It’s 1997, and I’m sitting in my dorm room at the University of Wisconsin playing the newly-released Final Fantasy VII on my recently purchased PlayStation. Tifa is in the clutches of some slumlord jerk named Corneo and it’s my job, as Cloud, to save her. How do I do it? Putting on a dress.
Putting Cloud in a dress in Wall Market is probably one of the more memorable and weird segments of FFVII’s early hours in Midgar. With the original game being over twenty years old, this scene dates back to a time when queerness occupied a very different place in mass culture. Looking at it through 2020 eyes, that section of the game has not aged well. To fool Don Corneo, Cloud gets done up in drag at Aerith’s insistence. Making that happen means wandering Wall Market itself to collect the trappings of his new drag persona: a dress, a tiara, perfume, a wig, and some sexy underwear.
Getting these things is a series of small tasks, and two of them involve some old and questionable depictions of queerness. The wig comes from a gym owner in drag who has a right hook that can take out a man at twenty paces. The underwear comes from the local brothel/club/what-have-you, the Honeybee Inn. To get the “best” underwear, Cloud effectively has to bathe with a gaggle of moustached bodybuilders who are clad only in briefs, including their Freddie Mercury lookalike leader Mukki. The entire thing effectively plays on the Japanese pop culture tropes of queer masculinity and the actual scene itself is an extended sexual assault joke. Not great.
From the time Final Fantasy VII Remake was announced up to its release last week, many people—particularly queer players—have been wondering just how this section of the game would go down. Director Tetsuya Nomura himself noted in a June 2019 interview with Famitsu that Wall Market needed a “modern arrangement” because doing it the original way would be “uncomfortable.”
That “modern arrangement” is chapter 9 of FFVII Remake, which expands what was a brief sidequest in the original into a long and winding set of events during which Cloud and Aerith need to get the approval of Corneo’s “Trio” to gain entry. One member of the trio is the new Honeybee Inn’s owner, Andrea Rhodea. The result turns what was previously a wandering search for outfit components into what now amounts to an interactive musical number complete with rhythm game. Cloud has to vogue on stage to hologram laser lighting and synth-pop to convince Rhodea to give him a drag makeover.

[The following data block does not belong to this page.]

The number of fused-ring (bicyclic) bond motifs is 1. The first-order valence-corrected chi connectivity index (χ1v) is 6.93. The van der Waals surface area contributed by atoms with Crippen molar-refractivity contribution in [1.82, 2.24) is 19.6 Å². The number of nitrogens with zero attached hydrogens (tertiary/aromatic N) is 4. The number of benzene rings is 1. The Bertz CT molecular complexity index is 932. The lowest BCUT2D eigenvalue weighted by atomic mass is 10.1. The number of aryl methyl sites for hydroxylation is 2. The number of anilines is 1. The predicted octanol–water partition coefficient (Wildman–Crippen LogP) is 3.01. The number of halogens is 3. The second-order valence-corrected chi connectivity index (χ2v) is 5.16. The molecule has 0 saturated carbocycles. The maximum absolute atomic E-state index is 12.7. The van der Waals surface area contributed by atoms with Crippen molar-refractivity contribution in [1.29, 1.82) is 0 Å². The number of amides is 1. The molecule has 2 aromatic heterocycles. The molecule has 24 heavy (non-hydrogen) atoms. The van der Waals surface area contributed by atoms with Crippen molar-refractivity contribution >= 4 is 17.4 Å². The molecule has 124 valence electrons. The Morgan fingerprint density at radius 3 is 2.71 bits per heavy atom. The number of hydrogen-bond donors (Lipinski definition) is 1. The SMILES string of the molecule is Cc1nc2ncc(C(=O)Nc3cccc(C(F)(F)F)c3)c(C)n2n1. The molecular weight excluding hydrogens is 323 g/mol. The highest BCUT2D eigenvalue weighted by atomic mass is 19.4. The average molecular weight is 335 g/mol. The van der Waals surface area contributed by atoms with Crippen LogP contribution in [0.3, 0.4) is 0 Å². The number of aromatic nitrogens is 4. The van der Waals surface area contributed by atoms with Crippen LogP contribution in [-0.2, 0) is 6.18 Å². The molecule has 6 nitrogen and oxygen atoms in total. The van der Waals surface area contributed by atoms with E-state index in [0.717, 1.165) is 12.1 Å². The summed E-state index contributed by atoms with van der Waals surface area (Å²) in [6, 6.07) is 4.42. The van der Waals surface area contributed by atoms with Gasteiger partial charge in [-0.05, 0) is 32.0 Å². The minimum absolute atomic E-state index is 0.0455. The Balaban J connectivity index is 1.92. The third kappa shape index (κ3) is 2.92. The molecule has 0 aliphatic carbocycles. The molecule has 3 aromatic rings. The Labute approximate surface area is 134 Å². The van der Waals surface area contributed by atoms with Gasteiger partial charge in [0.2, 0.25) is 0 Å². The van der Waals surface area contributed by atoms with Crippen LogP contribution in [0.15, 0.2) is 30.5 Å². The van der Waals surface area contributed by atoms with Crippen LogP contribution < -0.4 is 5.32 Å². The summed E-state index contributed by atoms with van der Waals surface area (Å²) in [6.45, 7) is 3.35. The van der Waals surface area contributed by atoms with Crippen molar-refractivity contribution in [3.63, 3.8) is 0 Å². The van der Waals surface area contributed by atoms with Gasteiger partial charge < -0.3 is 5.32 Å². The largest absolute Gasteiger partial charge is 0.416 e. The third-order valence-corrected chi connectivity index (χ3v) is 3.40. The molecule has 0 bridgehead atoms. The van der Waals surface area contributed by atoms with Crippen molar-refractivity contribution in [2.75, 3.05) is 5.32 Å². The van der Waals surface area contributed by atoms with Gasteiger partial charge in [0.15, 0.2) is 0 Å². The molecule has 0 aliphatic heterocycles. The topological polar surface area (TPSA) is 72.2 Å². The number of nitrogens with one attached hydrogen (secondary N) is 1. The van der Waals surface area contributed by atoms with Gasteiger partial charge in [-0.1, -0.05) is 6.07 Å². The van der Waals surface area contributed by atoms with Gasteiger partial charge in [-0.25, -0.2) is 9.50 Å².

Compared to the original’s homophobic sexual assault joke, the new Honeybee Inn segment is exactly what Nomura said: a modern take that recognizes that in the culture of 2020, the old version wouldn’t fly. Instead of a series of jokes at both Cloud and queer people’s expense, the new segment seems to almost self-consciously court queer players. The Honeybee Inn now has a perfectly groomed male receptionist who has what I can only call “a really gay voice” (and I’m speaking from experience on that one). Rather than just girls in honeybee outfits, Rhodea’s Honeybee Inn also has “honeyboys:” top hat-wearing twinks in tuxedos. There’s every indication that this new version of the club is built to appeal to various gender and sexuality permutations.
Then there’s the dance and rhythm game scene itself: Cloud and Andrea take the stage together and perform to a very archetypal club dance song. This floor show (thanks, Rocky Horror) starts with a song that has some telling lyrics:
Life can be hard, it can be bitter, but we can make it oh so sweet.
Here at the Honeybee Inn every moment is a treat!
Step up and cast your fears aside!
Stand up and bare your soul with pride.
This is late 1990s to early 2010s gay pop anthem in a nutshell—everything from the techno instrumentation to the lyrics and even the dance moves Cloud does on screen are callbacks to Madonna music videos, to songs like Lady Gaga’s “Born This Way” and Kylie Minogue’s entire discography. The lyrics are everything you’d expect from that oeuvre, right down to the exhortation to live with Pride™. It’s gay… but it’s the gay of a decade ago, possibly older.